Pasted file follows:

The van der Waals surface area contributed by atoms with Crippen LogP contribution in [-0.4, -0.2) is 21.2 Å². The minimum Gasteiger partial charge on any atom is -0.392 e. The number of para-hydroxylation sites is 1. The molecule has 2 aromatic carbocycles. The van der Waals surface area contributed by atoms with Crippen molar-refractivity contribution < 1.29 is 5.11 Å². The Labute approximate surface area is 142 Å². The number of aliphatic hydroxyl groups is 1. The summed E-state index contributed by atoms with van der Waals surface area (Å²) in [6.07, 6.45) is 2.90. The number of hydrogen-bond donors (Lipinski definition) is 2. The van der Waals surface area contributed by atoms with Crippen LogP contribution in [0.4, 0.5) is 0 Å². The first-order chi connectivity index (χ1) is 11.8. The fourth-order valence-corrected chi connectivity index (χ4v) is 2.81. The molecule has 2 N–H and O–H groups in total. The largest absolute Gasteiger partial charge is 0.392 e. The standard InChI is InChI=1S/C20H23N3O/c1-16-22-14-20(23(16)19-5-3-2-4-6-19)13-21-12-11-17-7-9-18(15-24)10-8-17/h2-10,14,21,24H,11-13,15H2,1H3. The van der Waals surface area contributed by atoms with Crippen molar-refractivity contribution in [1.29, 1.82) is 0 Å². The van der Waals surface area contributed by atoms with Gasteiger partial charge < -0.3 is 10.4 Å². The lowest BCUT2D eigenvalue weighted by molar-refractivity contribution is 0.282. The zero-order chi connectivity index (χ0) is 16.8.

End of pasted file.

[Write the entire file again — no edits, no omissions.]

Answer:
The van der Waals surface area contributed by atoms with Crippen LogP contribution in [-0.4, -0.2) is 21.2 Å². The minimum Gasteiger partial charge on any atom is -0.392 e. The number of para-hydroxylation sites is 1. The molecule has 2 aromatic carbocycles. The van der Waals surface area contributed by atoms with Crippen molar-refractivity contribution < 1.29 is 5.11 Å². The Labute approximate surface area is 142 Å². The number of aliphatic hydroxyl groups is 1. The summed E-state index contributed by atoms with van der Waals surface area (Å²) in [6.07, 6.45) is 2.90. The number of hydrogen-bond donors (Lipinski definition) is 2. The van der Waals surface area contributed by atoms with Crippen LogP contribution in [0.4, 0.5) is 0 Å². The first-order chi connectivity index (χ1) is 11.8. The fourth-order valence-corrected chi connectivity index (χ4v) is 2.81. The molecule has 2 N–H and O–H groups in total. The largest absolute Gasteiger partial charge is 0.392 e. The standard InChI is InChI=1S/C20H23N3O/c1-16-22-14-20(23(16)19-5-3-2-4-6-19)13-21-12-11-17-7-9-18(15-24)10-8-17/h2-10,14,21,24H,11-13,15H2,1H3. The van der Waals surface area contributed by atoms with Crippen molar-refractivity contribution in [1.29, 1.82) is 0 Å². The van der Waals surface area contributed by atoms with Gasteiger partial charge < -0.3 is 10.4 Å². The lowest BCUT2D eigenvalue weighted by molar-refractivity contribution is 0.282. The zero-order chi connectivity index (χ0) is 16.8.